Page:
The portraits and paintings of great floods and people long dead lined The Surplus Gallery’s walls Friday night for the art exhibit “Evicted From Heaven and Earth.”
The exhibit’s three undergraduate artists displayed their creations to audiences through the darkened Glove Factory gallery. Some artwork displayed ash and debris on canvas with bricks taken from King Tut’s tomb ruins, while others showed filmed reenactments of past rebellions in Cairo, New York City and London.
Husni Ashiku, a senior from Polo studying cinema, and one of the event’s artists, said all of the work done was to bring art back to its former glory by showing work that reflects society’s degradation.
“Evicted from Heaven and Earth” presents artwork that represents southern Illinois’ social conflicts,” he said. “The event expresses social problems including racial violence, natural disasters and women’s suffering.”
Ashiku said one of his pieces showcases burnt photographs that detail some of Southern Illinois citizens’ first memories.
“I went to Cairo and asked people what their first memories were in that town,” he said. “I went to the place where their first memory was at, and I took a photograph of that place as it exists today. I took (the photograph) and put it over a hotplate, and I had the recording of their first memory over the top of it. I chose this way because memory is always fleeting, just like cinema is always fleeting.”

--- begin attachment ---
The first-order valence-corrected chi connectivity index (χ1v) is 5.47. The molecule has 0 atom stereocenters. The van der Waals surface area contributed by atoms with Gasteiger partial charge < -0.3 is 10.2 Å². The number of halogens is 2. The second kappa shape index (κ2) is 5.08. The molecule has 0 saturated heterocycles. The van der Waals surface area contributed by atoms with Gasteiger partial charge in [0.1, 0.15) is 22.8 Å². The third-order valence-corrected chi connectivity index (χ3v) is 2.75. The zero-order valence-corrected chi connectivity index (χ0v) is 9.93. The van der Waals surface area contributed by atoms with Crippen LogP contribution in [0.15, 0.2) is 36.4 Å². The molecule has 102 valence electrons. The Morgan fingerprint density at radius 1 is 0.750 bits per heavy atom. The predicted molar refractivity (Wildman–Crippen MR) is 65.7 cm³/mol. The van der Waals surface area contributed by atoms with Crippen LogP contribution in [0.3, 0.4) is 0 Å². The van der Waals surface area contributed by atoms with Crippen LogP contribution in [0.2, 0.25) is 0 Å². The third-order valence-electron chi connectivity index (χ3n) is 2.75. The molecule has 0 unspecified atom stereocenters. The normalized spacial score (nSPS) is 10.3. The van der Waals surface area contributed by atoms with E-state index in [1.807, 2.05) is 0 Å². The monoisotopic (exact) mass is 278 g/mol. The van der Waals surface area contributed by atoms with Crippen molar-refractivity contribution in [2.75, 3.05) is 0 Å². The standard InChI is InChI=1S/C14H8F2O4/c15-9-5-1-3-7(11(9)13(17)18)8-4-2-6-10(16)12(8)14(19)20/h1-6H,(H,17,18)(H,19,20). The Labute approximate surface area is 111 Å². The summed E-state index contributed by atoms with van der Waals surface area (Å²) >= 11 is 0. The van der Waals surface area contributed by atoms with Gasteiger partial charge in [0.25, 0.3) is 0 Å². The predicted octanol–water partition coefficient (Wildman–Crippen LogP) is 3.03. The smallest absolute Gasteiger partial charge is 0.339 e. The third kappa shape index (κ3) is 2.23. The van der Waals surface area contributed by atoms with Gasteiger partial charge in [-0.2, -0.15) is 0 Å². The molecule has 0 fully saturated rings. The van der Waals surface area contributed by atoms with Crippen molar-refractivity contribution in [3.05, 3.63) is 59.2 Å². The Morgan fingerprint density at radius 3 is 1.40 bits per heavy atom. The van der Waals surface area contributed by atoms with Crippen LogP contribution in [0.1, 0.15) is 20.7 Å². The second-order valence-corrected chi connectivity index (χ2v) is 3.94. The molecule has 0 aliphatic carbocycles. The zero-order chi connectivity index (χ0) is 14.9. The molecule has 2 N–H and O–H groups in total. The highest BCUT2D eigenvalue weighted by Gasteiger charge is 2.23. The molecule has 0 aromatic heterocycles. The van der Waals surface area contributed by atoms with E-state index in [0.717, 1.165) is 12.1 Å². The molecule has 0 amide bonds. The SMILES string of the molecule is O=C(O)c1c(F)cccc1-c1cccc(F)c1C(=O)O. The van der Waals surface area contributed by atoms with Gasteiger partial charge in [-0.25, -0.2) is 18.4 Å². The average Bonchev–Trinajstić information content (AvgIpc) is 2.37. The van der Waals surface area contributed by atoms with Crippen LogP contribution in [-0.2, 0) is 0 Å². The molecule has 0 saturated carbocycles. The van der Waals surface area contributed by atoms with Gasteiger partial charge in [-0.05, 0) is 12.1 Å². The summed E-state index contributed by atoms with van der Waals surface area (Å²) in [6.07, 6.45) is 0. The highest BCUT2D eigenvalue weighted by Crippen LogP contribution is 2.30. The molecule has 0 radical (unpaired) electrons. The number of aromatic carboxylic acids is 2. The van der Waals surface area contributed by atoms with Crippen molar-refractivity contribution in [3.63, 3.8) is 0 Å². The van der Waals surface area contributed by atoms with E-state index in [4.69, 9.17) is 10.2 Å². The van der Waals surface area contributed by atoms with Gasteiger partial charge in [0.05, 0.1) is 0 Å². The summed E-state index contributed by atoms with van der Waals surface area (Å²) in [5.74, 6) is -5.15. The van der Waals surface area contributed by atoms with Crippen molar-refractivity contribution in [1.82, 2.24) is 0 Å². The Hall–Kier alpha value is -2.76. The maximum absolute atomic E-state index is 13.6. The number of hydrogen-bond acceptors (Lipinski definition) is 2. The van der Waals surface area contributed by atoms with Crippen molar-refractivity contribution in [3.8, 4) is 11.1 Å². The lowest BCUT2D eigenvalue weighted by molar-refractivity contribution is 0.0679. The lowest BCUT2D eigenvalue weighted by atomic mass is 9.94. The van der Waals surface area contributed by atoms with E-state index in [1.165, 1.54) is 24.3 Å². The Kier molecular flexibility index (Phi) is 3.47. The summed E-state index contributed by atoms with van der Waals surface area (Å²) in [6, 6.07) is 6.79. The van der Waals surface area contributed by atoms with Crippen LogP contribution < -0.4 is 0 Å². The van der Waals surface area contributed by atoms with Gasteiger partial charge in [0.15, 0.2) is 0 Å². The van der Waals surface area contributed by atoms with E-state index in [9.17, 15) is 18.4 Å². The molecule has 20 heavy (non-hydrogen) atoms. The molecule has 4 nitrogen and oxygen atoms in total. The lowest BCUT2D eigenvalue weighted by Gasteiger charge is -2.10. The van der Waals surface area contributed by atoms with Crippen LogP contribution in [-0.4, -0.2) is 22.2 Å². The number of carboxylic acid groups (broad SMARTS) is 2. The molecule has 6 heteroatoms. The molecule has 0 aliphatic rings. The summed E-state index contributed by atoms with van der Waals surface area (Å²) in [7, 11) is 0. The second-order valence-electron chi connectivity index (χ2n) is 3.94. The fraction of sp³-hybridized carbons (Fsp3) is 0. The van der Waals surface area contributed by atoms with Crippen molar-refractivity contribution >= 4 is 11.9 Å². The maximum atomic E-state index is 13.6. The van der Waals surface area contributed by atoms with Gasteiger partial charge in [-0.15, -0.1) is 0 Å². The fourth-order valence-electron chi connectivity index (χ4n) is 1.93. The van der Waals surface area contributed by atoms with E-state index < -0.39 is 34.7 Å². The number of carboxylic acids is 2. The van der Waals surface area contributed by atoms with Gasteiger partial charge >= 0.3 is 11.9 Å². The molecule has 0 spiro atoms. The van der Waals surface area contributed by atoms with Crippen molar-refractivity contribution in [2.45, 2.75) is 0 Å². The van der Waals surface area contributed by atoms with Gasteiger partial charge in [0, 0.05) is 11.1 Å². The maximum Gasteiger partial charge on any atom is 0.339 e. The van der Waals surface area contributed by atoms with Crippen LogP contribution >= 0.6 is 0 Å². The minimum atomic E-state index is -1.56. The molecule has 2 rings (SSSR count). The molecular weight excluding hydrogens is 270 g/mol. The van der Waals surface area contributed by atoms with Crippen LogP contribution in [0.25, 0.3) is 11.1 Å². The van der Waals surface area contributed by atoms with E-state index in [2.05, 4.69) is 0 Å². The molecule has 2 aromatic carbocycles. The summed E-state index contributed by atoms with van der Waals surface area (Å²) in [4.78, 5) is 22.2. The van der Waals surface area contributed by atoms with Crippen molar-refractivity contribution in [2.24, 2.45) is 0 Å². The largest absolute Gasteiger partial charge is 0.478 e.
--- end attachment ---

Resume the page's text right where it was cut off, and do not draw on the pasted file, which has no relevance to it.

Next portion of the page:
Adam Turl, a senior from Carbondale studying art, said the exhibit’s goal was to show civilization’s decadence through art. Many paintings and sculptures don’t reflect the modern society well enough, he said.
“Life is a process of being alive, but also becoming something else — dead,” Turl said. “You lose everything eventually in life. That’s a constant, but the degree and timing of suffering, that’s something we make, too. It’s something that happens because of economic inequality, war, racism and political dictatorships. We wanted to reenact these things in sort of a ritualistic way.”
Two of Turl’s portraits depict men who were hanged in southern Illinois. One of the men, William James, was an African-American Cairo laborer who was lynched by an angry mob that accused him of a white woman’s murder a few blocks from his home. The other, Robert Prager, was a German-American coal miner hanged during World War I because of anti-German sentiment during the time.
While Turl and Ashiku focused on Southern Illinois events with their creations, Anna Maria Tucker, a senior from Marion studying art, said her work on women’s struggles is relevant within every culture. Her piece, “The Modern Moirai of Circumstance,” combined female hardship with the three Fates of Greek mythology: Clotho, Lachesis and Atropos.
“My exhibit represents the role of women in society and how women of certain social income brackets still don’t have the same rights as men,” she said.
Tucker said the main idea she wants people to take away from her exhibit is women’s ability to control their fate more now than in the past.